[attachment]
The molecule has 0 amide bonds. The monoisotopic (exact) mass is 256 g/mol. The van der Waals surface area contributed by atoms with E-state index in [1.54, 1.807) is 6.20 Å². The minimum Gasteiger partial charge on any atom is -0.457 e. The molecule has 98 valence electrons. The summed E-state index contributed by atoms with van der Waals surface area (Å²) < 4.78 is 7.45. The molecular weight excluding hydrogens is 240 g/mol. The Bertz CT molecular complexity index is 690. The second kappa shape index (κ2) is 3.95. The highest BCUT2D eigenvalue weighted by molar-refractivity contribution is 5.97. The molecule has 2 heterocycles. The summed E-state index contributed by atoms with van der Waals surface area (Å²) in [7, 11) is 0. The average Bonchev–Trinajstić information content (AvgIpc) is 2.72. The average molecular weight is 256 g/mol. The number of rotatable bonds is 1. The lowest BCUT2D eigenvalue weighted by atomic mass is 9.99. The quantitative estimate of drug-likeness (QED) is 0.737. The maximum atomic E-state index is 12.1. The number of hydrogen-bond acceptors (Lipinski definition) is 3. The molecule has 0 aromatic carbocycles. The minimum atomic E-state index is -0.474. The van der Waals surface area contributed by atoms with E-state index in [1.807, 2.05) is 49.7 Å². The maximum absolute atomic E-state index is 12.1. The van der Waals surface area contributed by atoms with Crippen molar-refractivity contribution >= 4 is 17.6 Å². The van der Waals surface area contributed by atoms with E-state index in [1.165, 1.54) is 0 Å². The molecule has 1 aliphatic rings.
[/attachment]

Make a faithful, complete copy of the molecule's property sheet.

The molecule has 0 amide bonds. The monoisotopic (exact) mass is 256 g/mol. The van der Waals surface area contributed by atoms with E-state index in [1.54, 1.807) is 6.20 Å². The minimum Gasteiger partial charge on any atom is -0.457 e. The molecule has 98 valence electrons. The summed E-state index contributed by atoms with van der Waals surface area (Å²) < 4.78 is 7.45. The molecular weight excluding hydrogens is 240 g/mol. The Bertz CT molecular complexity index is 690. The second kappa shape index (κ2) is 3.95. The highest BCUT2D eigenvalue weighted by molar-refractivity contribution is 5.97. The molecule has 2 heterocycles. The summed E-state index contributed by atoms with van der Waals surface area (Å²) in [7, 11) is 0. The average Bonchev–Trinajstić information content (AvgIpc) is 2.72. The average molecular weight is 256 g/mol. The number of rotatable bonds is 1. The lowest BCUT2D eigenvalue weighted by atomic mass is 9.99. The quantitative estimate of drug-likeness (QED) is 0.737. The maximum atomic E-state index is 12.1. The number of hydrogen-bond acceptors (Lipinski definition) is 3. The molecule has 0 aromatic carbocycles. The minimum atomic E-state index is -0.474. The van der Waals surface area contributed by atoms with E-state index in [1.807, 2.05) is 49.7 Å². The maximum absolute atomic E-state index is 12.1. The van der Waals surface area contributed by atoms with Crippen molar-refractivity contribution >= 4 is 17.6 Å². The van der Waals surface area contributed by atoms with E-state index in [1.165, 1.54) is 0 Å². The molecule has 1 aliphatic rings.